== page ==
What is a "Free Look" Period With an Annuity?
The best thing that the annuity industry has ever done is to implement a free look period that goes with every annuity sale.
Whoever the person was who had this idea initially should get a meritorious service medal. They actually convinced all the annuity carriers to agree to offer it. There should be a statue of this genius in the Annuity Hall of Fame (if there was one). I’m serious! The free look provision is one of the only ways in the industry to try to circumvent the largely unregulated annuity sales practices that dominate the current landscape.
It is always best to be proactively educated about annuity purchases, but sometimes the sales pitch gets in the way. Let’s take a look at the specific features of the annuity free look provision so you know your options if you bought or decide to buy an annuity.
You can "free look" your annuity from 10 to 30 days depending on the state
It would be easy if all of the states had the same rules and time frames for the free look period, but they don’t. That would make too much common sense. Instead, each state has different rules, and the free look period can range from 10 to 30 days. Because of this lack of uniformity, it’s important to know the rules. In a perfect world, the agent should inform you of the specific parameters of your state’s free look period during the sales process. One can dream, I guess.
The "free look" clock starts ticking when the annuity policy is delivered.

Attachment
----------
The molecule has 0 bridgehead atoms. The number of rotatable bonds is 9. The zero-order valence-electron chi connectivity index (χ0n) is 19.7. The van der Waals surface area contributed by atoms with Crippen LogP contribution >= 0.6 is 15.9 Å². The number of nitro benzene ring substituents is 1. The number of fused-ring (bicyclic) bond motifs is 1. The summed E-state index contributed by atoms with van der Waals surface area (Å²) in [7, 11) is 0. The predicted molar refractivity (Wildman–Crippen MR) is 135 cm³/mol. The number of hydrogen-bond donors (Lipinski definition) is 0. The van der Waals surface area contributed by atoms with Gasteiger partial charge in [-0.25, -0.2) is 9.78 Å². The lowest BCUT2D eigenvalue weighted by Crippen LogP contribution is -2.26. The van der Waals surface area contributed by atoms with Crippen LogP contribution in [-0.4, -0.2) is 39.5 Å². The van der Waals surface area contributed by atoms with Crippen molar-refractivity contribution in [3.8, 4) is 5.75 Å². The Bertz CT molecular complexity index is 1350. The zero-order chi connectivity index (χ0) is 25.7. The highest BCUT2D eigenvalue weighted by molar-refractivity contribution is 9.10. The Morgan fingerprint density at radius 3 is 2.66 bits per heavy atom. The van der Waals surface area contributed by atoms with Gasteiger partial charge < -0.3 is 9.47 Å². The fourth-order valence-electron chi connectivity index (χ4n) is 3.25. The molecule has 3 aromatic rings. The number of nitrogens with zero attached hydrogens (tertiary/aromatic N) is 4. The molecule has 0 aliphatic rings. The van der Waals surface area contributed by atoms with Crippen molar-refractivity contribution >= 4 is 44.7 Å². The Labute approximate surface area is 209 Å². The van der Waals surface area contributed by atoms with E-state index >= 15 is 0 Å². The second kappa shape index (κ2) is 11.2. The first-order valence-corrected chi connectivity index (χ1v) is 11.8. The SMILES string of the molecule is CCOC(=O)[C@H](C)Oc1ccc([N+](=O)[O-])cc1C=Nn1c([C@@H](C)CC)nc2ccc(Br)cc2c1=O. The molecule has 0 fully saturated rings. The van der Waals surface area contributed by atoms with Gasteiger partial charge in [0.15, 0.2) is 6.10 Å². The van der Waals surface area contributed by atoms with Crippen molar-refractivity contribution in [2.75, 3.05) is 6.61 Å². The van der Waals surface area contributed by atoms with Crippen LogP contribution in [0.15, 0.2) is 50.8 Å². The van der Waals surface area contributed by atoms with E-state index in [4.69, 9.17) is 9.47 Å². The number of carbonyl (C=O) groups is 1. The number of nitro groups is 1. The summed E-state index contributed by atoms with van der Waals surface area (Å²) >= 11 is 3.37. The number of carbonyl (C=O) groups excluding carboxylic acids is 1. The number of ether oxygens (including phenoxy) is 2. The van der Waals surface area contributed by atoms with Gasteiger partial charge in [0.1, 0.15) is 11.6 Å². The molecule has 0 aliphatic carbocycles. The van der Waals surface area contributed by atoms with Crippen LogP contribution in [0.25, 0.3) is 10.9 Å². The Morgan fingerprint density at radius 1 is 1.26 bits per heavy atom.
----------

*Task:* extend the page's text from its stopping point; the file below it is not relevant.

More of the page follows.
The free look period starts when the policy is delivered to you.
Some carriers require you to sign an actual delivery receipt, but it’s important to remember that the clock starts ticking when you get your hands on the actual policy. The other key fact is that the days counted are calendar days, not work days, so Saturday and Sunday are included.
When the policy is delivered, it is always a good time to give the carrier a call just to verify how the annuity works and to confirm the promises made during the sales process.
Don’t call the agent, call the annuity company. The company’s toll free number will be on the policy, so if you find out that the guarantees don’t match up with the sales pitch, then you can free look the policy right on that call.
You don't need to state a reason to request a "free look" refund for YOUR annuity policy.
The best part about the free look provision is that you do not have to give a reason for why you want a full refund. You also don’t have to speak with the selling agent at all. Instead, you can just call the company who issued the policy and tell them to send your money back. There might be one form to sign (depending on the carrier), but the customer service people at the carrier will not try to talk you out of it. As long as you follow the time frame rules, you will get your money back no questions asked.
NOLHGA.com is where you find the annuity "free look" rules governing your state.
The National Organization for Life & Health Guaranty Association is the overseeing body for all of the state departments of insurance. This site has a link to every state insurance department where you can find your specific state’s free look provision rules.
If you are ever high pressured into signing annuity paperwork, don’t really know what you bought, or simply want your money back, it’s important to know that you can get your money back early on without question.
Just use the free look provision. It’s good news for all potential annuity buyers, and one piece of information you should never forget.
The annuity free look provision is definitely the consumer’s friend. Think of it as your get out of an annuity free card. With sales incentives at a fever pitch, and agent sales incentives ruining the annuity industry, it is possible to be up sold into an annuity you don't need. Remember that the free look period is just one last way to make sure your annuity is right for you. If not, you can request your money back during the free look period allowed in your state.